I use spring pin dowels whenever possible as a stop.
    Do you have a picture of this?

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    Quote Originally Posted by Djstorm100 View Post
    Do you have a picture of this?
    Not much to show really.
    In your case, on the floor of the step just drill a couple of 1/8 holes on either side of the part width and put in spring pins.
    Even better, if depth of the step is large enough, I'd put the dowels horizontally. SOmetimes that gives less chance for chips to get stuck in.

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    I too do as Finegrain shows but I typically use a .0675" radius with .01" blend radiuses so I can use an 1/8" end mill. How much clearance with the corner of the part depends on if I am clamping on rough stock with possible burrs or a machined 2nd op part. Done right you shouldn't have chip problems. I find if you keep open spaces below .01" width chips are not a concern.

    A bit of critique, you should only locate on one end and move your parts further from the center of the jaw. As close as yours are you may get loose parts especially if one is a bit wider than the other. I was doing something very similar recently and had a part pull up some breaking 2 tools before I caught it, but I saved the next tool which was a multi-tooth thread mill $$$. The parts were within .0005" of the same width.

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    Quote Originally Posted by DavidScott View Post

    A bit of critique, you should only locate on one end

    David.
    When you say "one end", are you talking about side-to-side "end" or front jaw-back jaw "end"?

    If you mean front and back, then yes, I do agree.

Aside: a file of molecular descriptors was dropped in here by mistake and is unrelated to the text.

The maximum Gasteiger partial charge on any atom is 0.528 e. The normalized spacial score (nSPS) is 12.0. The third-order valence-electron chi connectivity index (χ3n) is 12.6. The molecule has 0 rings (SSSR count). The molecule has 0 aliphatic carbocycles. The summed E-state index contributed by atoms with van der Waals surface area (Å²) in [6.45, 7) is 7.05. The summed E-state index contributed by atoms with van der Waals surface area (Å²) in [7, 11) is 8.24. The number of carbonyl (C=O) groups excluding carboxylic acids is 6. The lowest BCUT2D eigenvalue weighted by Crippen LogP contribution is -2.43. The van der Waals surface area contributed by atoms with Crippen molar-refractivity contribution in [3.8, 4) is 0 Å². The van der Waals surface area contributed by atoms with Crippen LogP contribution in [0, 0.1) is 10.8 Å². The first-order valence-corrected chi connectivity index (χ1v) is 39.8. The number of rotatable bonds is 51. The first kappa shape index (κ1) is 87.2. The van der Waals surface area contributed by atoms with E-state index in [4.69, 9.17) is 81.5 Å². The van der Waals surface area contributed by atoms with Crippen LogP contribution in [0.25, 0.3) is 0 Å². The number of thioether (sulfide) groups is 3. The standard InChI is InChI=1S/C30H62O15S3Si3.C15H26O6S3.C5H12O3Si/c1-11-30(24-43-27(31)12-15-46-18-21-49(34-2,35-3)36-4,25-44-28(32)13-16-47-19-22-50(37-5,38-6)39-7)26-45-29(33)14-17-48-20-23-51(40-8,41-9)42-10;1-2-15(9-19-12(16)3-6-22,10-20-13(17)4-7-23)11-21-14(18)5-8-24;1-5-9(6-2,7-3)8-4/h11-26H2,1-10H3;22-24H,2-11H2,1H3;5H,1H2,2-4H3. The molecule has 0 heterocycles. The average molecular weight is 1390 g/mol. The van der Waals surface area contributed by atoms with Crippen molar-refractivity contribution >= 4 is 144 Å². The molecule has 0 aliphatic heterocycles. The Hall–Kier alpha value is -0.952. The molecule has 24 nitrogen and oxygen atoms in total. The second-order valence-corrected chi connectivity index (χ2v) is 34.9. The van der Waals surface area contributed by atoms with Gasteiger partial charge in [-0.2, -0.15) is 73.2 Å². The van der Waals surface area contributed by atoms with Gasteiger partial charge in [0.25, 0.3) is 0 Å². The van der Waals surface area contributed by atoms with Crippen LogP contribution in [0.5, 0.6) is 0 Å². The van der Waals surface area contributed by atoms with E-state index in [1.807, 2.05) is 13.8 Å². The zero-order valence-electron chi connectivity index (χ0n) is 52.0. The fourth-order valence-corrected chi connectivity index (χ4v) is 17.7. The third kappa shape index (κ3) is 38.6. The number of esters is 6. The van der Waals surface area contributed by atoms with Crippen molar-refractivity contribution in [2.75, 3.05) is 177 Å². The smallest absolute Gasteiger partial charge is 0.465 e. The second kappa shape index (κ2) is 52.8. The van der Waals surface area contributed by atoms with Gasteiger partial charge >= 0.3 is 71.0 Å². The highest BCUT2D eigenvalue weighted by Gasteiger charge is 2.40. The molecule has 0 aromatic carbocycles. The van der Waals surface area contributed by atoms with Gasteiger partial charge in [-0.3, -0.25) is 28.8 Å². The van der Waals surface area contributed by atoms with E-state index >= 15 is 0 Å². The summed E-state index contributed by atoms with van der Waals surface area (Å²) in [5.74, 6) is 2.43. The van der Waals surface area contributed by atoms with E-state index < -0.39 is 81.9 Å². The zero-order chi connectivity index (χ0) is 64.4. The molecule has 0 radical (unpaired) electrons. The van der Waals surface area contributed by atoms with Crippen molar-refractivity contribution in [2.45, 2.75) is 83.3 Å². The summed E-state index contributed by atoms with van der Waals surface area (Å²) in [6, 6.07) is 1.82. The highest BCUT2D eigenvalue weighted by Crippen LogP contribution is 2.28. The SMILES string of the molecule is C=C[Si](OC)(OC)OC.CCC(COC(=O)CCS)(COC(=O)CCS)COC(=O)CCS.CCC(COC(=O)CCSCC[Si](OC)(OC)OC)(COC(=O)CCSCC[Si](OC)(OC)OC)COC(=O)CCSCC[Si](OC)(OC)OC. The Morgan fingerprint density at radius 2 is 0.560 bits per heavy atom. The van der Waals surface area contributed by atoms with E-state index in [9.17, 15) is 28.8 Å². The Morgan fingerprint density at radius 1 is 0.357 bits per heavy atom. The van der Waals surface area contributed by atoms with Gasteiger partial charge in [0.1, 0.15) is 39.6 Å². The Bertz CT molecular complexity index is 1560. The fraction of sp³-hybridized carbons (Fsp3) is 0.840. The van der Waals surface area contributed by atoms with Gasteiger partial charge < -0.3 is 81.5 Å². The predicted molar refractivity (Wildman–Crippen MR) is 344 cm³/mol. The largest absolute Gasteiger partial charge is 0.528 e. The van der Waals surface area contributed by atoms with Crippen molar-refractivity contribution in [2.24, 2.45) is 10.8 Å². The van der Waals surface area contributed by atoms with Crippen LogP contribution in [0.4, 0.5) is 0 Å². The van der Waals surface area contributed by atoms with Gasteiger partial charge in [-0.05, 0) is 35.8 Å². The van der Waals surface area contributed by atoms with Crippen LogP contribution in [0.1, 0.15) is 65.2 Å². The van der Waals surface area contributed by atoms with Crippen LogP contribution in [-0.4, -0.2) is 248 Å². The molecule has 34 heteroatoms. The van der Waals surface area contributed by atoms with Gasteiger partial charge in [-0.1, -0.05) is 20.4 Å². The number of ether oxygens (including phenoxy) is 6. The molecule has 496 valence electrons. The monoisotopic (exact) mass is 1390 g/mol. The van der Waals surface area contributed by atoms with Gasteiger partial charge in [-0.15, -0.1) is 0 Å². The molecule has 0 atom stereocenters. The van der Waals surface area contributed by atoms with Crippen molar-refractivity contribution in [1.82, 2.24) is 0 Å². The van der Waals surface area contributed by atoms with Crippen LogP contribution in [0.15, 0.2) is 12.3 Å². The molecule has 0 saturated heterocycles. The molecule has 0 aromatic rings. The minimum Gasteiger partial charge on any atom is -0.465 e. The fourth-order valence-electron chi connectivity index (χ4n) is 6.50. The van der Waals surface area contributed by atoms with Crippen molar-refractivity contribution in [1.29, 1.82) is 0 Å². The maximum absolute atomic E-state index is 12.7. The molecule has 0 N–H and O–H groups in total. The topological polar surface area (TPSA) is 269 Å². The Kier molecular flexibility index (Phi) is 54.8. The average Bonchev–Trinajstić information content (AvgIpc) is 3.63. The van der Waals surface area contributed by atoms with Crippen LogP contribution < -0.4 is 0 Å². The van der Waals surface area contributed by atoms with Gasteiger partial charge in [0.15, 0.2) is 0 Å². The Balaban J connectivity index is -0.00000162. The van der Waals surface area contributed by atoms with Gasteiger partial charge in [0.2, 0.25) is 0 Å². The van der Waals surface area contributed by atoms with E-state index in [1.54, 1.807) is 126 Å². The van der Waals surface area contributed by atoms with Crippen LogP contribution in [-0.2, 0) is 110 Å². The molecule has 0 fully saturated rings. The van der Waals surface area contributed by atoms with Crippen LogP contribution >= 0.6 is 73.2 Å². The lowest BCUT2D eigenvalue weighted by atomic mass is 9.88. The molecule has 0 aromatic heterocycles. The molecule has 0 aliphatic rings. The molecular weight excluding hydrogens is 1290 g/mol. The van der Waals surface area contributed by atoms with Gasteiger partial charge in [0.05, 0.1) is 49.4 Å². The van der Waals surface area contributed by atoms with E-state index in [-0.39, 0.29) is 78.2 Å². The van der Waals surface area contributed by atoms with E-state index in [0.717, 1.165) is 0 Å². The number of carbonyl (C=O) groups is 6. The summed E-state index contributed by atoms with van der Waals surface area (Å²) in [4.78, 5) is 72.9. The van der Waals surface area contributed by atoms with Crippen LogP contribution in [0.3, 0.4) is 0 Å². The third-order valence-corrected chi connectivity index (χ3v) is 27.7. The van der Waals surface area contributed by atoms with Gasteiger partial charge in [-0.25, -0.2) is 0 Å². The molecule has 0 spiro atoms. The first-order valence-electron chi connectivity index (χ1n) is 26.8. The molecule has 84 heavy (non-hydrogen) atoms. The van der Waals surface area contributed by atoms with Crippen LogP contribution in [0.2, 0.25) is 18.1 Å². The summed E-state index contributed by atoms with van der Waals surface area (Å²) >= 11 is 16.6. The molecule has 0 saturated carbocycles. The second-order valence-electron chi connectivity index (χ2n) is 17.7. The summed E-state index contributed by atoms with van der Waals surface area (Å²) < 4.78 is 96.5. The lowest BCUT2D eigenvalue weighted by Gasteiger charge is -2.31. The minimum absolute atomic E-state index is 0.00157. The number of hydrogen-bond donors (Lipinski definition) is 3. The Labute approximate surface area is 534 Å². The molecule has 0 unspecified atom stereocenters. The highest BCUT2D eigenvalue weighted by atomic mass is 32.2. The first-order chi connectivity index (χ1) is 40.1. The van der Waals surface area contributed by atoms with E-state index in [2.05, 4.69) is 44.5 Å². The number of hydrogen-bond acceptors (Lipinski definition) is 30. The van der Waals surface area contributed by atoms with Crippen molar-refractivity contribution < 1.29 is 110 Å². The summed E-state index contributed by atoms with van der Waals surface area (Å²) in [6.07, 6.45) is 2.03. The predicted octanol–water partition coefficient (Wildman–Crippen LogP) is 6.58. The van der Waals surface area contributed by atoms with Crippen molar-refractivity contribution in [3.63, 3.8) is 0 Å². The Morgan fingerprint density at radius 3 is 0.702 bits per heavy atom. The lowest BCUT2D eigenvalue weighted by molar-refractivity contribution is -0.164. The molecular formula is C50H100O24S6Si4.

Side to side containment however CAN be useful at times.

    As far as the spread, unless it's absolutely required, I always leave the setscrew of the front jaw a bit loose.
    At least on a 6" Kurt, it will give you a 3 - 4 thou "bonus" if the parts are spread by more than 1".

    In some other cases ( such as extrusions), I leave the front jaw bolts just a bit loose and put a .005 shim in the middle....

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    Quote Originally Posted by SeymourDumore View Post
    David.
    When you say "one end", are you talking about side-to-side "end" or front jaw-back jaw "end"?

    If you mean front and back, then yes, I do agree.
    Side to side containment however CAN be useful at times.

    As far as the spread, unless it's absolutely required, I always leave the setscrew of the front jaw a bit loose.
    At least on a 6" Kurt, it will give you a 3 - 4 thou "bonus" if the parts are spread by more than 1".

    In some other cases ( such as extrusions), I leave the front jaw bolts just a bit loose and put a .005 shim in the middle....

    Quote Originally Posted by DavidScott View Post
    I too do as Finegrain shows but I typically use a .0675" radius with .01" blend radiuses so I can use an 1/8" end mill. How much clearance with the corner of the part depends on if I am clamping on rough stock with possible burrs or a machined 2nd op part. Done right you shouldn't have chip problems. I find if you keep open spaces below .01" width chips are not a concern.

    A bit of critique, you should only locate on one end and move your parts further from the center of the jaw. As close as yours are you may get loose parts especially if one is a bit wider than the other. I was doing something very similar recently and had a part pull up some breaking 2 tools before I caught it, but I saved the next tool which was a multi-tooth thread mill $$$. The parts were within .0005" of the same width.

    Correct me if I’m wrong, here please. If David means locate on one end, is he saying I should indicate more of my part’s width more on the back jaw versus splitting the distant equally? Sorry I’m a visual person

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    Quote Originally Posted by Finegrain View Post
    Here is how I make sharp-corner soft jaws:

    soft-jaw-corner.jpg

    There is a relief radius in each corner, but it is just enough to clear the corner, and the relief radius is filleted back into the part profile. So no sharp edges to mar the part.

    Regards.

    Mike
    DingDingDingDing - winner winner - wings for dinner!